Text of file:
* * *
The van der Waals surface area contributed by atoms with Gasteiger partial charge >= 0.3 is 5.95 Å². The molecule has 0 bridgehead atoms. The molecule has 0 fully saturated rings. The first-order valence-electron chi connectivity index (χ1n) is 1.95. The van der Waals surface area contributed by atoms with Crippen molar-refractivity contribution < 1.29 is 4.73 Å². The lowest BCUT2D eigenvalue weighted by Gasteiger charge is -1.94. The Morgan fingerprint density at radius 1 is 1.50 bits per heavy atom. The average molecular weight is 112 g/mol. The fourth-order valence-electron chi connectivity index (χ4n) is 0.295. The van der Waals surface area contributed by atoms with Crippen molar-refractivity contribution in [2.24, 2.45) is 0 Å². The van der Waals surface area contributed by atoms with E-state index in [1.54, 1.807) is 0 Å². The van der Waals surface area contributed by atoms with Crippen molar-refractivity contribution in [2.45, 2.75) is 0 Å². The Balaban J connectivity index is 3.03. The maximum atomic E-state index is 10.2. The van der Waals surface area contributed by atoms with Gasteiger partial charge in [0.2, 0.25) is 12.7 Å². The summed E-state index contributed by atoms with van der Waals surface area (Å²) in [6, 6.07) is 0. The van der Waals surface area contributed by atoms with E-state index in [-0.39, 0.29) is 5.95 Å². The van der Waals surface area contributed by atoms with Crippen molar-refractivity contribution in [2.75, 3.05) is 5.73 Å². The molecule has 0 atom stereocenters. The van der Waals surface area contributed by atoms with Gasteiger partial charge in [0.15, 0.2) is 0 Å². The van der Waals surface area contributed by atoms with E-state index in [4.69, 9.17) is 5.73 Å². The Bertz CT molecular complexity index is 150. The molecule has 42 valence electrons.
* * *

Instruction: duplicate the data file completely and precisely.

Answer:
The van der Waals surface area contributed by atoms with Gasteiger partial charge >= 0.3 is 5.95 Å². The molecule has 0 bridgehead atoms. The molecule has 0 fully saturated rings. The first-order valence-electron chi connectivity index (χ1n) is 1.95. The van der Waals surface area contributed by atoms with Crippen molar-refractivity contribution < 1.29 is 4.73 Å². The lowest BCUT2D eigenvalue weighted by Gasteiger charge is -1.94. The Morgan fingerprint density at radius 1 is 1.50 bits per heavy atom. The average molecular weight is 112 g/mol. The fourth-order valence-electron chi connectivity index (χ4n) is 0.295. The van der Waals surface area contributed by atoms with Crippen molar-refractivity contribution in [2.24, 2.45) is 0 Å². The van der Waals surface area contributed by atoms with E-state index in [1.54, 1.807) is 0 Å². The van der Waals surface area contributed by atoms with Crippen molar-refractivity contribution in [2.45, 2.75) is 0 Å². The Balaban J connectivity index is 3.03. The maximum atomic E-state index is 10.2. The van der Waals surface area contributed by atoms with Gasteiger partial charge in [0.2, 0.25) is 12.7 Å². The summed E-state index contributed by atoms with van der Waals surface area (Å²) in [6, 6.07) is 0. The van der Waals surface area contributed by atoms with E-state index in [-0.39, 0.29) is 5.95 Å². The van der Waals surface area contributed by atoms with Crippen molar-refractivity contribution in [2.75, 3.05) is 5.73 Å². The molecule has 0 atom stereocenters. The van der Waals surface area contributed by atoms with Gasteiger partial charge in [0.15, 0.2) is 0 Å². The van der Waals surface area contributed by atoms with E-state index in [4.69, 9.17) is 5.73 Å². The Bertz CT molecular complexity index is 150. The molecule has 42 valence electrons.